From testimony by Norma V. Cantu, assistant secretary for civil rights of the Department of Education, before a House Education and the Workforce subcommittee last week:
The Office for Civil Rights is responsible for enforcing Title IX . . . which prohibits discrimination based on sex in education programs receiving federal financial assistance. . . . A college or school may comply [with athletic rules] by applying any of the three approaches: (1) substantial proportionality between the enrollment and participation rates of the underrepresented sex; (2) a history and continuing practice of program expansion for the underrepresented sex; or (3) full and effective accommodation of the interests and abilities of the underrepresented sex. . . . OCR also [has] encouraged colleges to avoid the cutting of men's sports as a means for coming into compliance with the participation test. . . .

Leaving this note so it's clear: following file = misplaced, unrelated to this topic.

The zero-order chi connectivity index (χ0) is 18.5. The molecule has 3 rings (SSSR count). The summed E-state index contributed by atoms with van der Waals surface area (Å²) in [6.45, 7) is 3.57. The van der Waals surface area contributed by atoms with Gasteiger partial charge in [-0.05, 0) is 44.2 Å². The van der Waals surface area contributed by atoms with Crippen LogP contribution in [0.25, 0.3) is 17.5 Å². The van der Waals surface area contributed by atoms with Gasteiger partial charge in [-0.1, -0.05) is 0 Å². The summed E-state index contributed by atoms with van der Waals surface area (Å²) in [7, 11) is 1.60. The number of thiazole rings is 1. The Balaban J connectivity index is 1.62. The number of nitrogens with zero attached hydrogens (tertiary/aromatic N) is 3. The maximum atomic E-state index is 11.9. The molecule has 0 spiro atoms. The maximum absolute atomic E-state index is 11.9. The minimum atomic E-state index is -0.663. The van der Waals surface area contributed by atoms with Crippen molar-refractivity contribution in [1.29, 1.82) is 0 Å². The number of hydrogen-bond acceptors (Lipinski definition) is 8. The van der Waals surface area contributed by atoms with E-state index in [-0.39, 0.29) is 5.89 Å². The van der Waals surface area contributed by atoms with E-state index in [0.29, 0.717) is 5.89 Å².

During the 1996-97 academic year, more than 329,000 student-athletes (200,627 men and 128,209 women) participated in intercollegiate athletics at National Collegiate Athletic Association institutions, . . . the highest number of total student-athletes ever.
More than 25 years after the passage of Title IX, women college athletes, as a whole, still receive fewer athletic opportunities and less support from their institutions than male athletes. Although men athletes represent about 60 percent of the student-athletes nationwide, they receive more than 76 percent of college sports' operating budgets [and] more than 82 percent of college recruiting money.